Updated on 09/17/2011 11:44PM

Giles Brophy, owner, dead

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B. Giles Brophy, a co-owner of 1991 Kentucky Derby winner Strike the Gold, died Sunday while visiting farms in South Carolina, according to family members. Brophy, 68, had been battling cancer.

Brophy, the founder and owner of the trading company Giles Securities in New York and other financial companies, bought his first horse in 1984, and in 1990 his Thirty Six Red won the Gotham Stakes and Wood Memorial. Though Thirty Six Red would finish ninth in that year's Kentucky Derby, Brophy was back the next year in the Derby's winner's circle with Strike the Gold, trained by Nick Zito.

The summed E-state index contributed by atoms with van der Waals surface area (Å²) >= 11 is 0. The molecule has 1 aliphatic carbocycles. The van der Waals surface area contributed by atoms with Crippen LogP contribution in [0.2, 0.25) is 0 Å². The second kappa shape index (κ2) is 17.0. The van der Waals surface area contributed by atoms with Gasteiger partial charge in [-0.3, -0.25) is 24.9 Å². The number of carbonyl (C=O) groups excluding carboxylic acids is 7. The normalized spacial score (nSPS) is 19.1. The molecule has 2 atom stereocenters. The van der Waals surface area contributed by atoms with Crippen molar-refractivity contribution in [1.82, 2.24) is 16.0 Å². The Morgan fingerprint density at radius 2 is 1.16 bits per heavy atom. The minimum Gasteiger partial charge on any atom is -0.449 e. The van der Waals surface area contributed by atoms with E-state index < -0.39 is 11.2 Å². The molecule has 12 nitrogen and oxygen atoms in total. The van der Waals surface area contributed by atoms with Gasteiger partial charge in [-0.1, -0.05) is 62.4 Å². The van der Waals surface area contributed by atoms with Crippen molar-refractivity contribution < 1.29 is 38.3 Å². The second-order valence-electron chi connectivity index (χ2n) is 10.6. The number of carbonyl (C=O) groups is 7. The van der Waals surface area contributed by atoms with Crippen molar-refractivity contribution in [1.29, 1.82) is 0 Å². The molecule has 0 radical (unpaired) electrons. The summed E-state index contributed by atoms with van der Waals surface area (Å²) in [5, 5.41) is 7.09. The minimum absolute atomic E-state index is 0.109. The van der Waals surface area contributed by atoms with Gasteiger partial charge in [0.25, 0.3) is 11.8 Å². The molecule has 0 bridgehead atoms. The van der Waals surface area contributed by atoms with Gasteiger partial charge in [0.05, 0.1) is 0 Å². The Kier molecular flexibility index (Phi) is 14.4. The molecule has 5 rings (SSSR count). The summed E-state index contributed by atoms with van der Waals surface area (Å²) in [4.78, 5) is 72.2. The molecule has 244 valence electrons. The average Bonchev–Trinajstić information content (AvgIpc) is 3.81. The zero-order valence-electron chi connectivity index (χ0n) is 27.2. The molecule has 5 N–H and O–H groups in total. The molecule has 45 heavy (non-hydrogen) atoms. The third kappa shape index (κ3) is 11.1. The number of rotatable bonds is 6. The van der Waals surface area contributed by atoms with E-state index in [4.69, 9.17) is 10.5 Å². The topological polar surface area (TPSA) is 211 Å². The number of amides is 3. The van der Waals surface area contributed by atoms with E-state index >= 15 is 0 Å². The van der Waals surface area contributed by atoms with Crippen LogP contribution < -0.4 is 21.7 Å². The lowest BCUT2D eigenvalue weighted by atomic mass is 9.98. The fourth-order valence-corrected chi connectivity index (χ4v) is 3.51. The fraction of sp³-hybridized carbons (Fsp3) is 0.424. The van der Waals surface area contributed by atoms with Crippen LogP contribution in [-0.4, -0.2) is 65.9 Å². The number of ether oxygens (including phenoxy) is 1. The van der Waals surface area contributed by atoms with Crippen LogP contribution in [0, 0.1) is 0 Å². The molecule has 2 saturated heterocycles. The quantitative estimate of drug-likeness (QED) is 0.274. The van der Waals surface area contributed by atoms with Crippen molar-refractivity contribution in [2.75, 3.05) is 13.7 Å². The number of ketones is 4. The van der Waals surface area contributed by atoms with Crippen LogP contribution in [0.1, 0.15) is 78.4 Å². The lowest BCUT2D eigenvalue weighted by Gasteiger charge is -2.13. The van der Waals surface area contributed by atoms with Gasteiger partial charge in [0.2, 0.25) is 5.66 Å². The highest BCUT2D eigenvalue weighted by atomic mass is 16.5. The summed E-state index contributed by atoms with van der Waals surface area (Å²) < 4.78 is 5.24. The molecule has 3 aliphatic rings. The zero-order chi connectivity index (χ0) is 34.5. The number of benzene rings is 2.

Brophy owned Strike the Gold in partnership with William Condren and Joseph Cornacchia. The partnership was dissolved acrimoniously in 1992, although Brophy continued to own and breed racehorses.

Strike the Gold went on to win $3.4 million in a career that included the Derby win, a victory in the Blue Grass Stakes, and a second-place finish in the Belmont Stakes. Strike the Gold also won the Pimlico Special as a 4-year-old.

Zito said Tuesday that Brophy's involvement in the Thoroughbred industry gave a significant boost to his career, mainly because of Strike the Gold's achievements. Zito and Brophy picked out Thirty Six Red at auction.

Brophy is survived by his wife, Patricia, and five sons - Bernard, Eric, Stephen, Andrew, and Christopher - and a daughter, Moira.